bannerHON
img
HONnews
HONnews
img PATIENT / PARTICULIER img PROFESSIONNEL DE SANTE img WEBMESTRE img
img
 
img
HONcode sites
All Web sites
HONselect
News
Conferences
Images

Themes:
A B C D E F G H I
J K L M N O P Q
R S T U V W X Y Z
Browse archive:
2014: S A J J M A M F J
2013: D N O S

 
  Other news for:
Down Syndrome
Genetics
Kidney Calculi
 Resources from HONselect
FDA Approves Genetic Test That Helps Explain Developmental Problems in Kids
Experts caution that it should only be given to young children when problems first appear

By Steven Reinberg
HealthDay Reporter

FRIDAY, Jan. 17, 2014 (HealthDay News) -- The U.S. Food and Drug Administration approved on Friday a first-of-its-kind blood test that can scan a child's genetic code and spot possible genetic explanations for developmental delays or intellectual disabilities.

The test can identify variations in chromosomes that are linked to such disorders as Down syndrome, DiGeorge syndrome and other developmental disabilities, the FDA said in a news release.

"This test is going to provide an additional diagnostic tool for treatment of children with identified developmental problems and disabilities," said Dr. Annemarie Stroustrup, an assistant professor of pediatrics and newborn medicine at Mount Sinai Hospital in New York City.

It could speed up the diagnosis of these problems, "which could open the door for better and more targeted treatment," Stroustrup said. "It will also give families a more accurate prognosis for children who have genetic causes for their developmental disability."

Stroustrup stressed, however, that the test isn't a screening tool to predict the future mental ability of a child. "It would be unethical to use it that way," she said.

"It's more of a diagnostic test for children who have pre-existing problems," Stroustrup said. Parents should wait until the child is a toddler and showing signs of developmental problems before considering this test, she added.

The test, called CytoScan Dx, analyzes a child's entire genome, the FDA said in the statement. Affymetrix Inc., based in Santa Clara, Calif., manufactures the test.

The FDA cautioned, however, that "the test results should only be used in conjunction with other clinical and diagnostic findings."

This recommendation is the most important part of Friday's announcement, said Rahil Briggs, director of Pediatric Behavioral Health Services at Montefiore Medical Center in New York City.

"I support all innovations that can reliably aid our ability to make accurate diagnoses, leading to appropriate interventions," Briggs said.

"However, any diagnosis of developmental delay requires multiple sources of information, including clinical observation by a trained professional," Briggs added.

Between 2 percent and 3 percent of U.S. children have some type of intellectual disability. Many of these disabilities, such as Down syndrome and DiGeorge Syndrome, are associated with chromosomal variations, according to the U.S. National Institutes of Health and the American Academy of Pediatrics.

In approving the test, the FDA found that the screen could "adequately" detect chromosome variations in areas of genetic code linked with intellectual and developmental disabilities.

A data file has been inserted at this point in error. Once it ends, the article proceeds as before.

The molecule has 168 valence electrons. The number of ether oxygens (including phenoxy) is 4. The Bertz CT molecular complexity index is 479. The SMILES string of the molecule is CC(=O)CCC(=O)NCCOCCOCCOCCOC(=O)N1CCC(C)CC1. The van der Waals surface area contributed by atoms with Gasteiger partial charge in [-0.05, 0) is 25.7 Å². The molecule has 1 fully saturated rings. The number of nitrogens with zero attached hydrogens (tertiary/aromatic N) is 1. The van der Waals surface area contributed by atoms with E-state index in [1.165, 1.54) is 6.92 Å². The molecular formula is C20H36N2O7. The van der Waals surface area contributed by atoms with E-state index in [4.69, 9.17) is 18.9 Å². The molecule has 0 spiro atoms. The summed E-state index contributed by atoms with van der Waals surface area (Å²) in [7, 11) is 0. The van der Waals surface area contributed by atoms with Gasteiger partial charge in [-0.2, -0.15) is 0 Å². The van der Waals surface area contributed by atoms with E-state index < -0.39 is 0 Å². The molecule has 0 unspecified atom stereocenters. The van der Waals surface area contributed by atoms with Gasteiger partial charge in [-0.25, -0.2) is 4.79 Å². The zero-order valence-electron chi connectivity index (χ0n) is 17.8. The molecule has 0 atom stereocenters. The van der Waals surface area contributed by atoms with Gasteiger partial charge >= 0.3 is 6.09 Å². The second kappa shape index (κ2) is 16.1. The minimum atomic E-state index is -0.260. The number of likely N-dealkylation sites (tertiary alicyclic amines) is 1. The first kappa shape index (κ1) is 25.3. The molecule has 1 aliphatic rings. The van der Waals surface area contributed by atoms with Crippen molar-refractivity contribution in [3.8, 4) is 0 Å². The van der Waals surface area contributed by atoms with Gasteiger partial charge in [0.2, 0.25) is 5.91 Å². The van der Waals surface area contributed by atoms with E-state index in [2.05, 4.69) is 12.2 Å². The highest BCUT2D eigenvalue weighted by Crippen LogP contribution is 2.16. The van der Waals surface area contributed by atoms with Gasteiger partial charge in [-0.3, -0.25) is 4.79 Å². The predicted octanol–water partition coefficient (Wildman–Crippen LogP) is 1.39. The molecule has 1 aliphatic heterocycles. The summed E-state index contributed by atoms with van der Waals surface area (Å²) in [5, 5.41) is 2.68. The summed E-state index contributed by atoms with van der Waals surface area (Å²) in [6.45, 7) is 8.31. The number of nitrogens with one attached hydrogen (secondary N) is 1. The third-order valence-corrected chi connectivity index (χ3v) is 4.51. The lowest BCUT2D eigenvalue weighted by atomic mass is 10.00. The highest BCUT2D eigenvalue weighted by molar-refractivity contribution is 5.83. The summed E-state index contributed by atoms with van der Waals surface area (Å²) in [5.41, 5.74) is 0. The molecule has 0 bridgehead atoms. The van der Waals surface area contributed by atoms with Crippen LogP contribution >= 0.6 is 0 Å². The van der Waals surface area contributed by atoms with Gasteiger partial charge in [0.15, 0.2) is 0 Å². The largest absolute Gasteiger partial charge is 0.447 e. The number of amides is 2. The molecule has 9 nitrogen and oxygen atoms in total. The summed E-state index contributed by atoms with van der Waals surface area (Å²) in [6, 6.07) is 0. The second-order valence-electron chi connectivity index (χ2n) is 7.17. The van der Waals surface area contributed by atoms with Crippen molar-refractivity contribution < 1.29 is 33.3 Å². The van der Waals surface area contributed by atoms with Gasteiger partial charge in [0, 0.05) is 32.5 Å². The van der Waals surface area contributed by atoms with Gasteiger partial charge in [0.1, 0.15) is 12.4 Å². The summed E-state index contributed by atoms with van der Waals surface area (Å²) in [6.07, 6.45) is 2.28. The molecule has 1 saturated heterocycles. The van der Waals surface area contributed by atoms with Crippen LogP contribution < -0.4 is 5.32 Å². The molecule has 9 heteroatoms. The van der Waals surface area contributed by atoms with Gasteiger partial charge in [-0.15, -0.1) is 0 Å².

The agency also compared the new test with existing tests commonly used for identifying a particular developmental delay or intellectual disability. That comparison showed that the new test was better at spotting certain chromosomal abnormalities.

Dr. David Mendez, a neonatologist at Miami Children's Hospital, advised parents to be cautious about having such a test.

"Any genetic testing you do of your child has to be in consultation with a pediatric geneticist," he said.

Mendez said he'd also restrict the test to children who already show signs of a developmental problem.

More information

Visit the U.S. Centers for Disease Control and Prevention for more on child development.

SOURCES: Rahil Briggs, Psy.D., assistant professor, pediatrics, and director, Pediatric Behavioral Health Services, Montefiore Medical Center, New York City; Annemarie Stroustrup, M.D., assistant professor, pediatrics and newborn medicine, Mount Sinai Hospital, New York City; David Mendez, M.D., neonatologist, Miami Children's Hospital; Jan. 17, 2014, news release, U.S. Food and Drug Administration

Copyright © 2014 HealthDay. All rights reserved. URL:http://consumer.healthday.com/Article.asp?AID=683998

Resources from HONselect: HONselect is the HON's medical search engine. It retrieves scientific articles, images, conferences and web sites on the selected subject.
Syndrome
Diagnosis
Mental Retardation
Developmental Disabilities
Therapeutics
Chromosomes
The list of medical terms above are retrieved automatically from the article.

Disclaimer: The text presented on this page is not a substitute for professional medical advice. It is for your information only and may not represent your true individual medical situation. Do not hesitate to consult your healthcare provider if you have any questions or concerns. Do not use this information to diagnose or treat a health problem or disease without consulting a qualified healthcare professional.
Be advised that HealthDay articles are derived from various sources and may not reflect your own country regulations. The Health On the Net Foundation does not endorse opinions, products, or services that may appear in HealthDay articles.


Home img About us img MediaCorner img HON newsletter img Site map img Ethical policies img Contact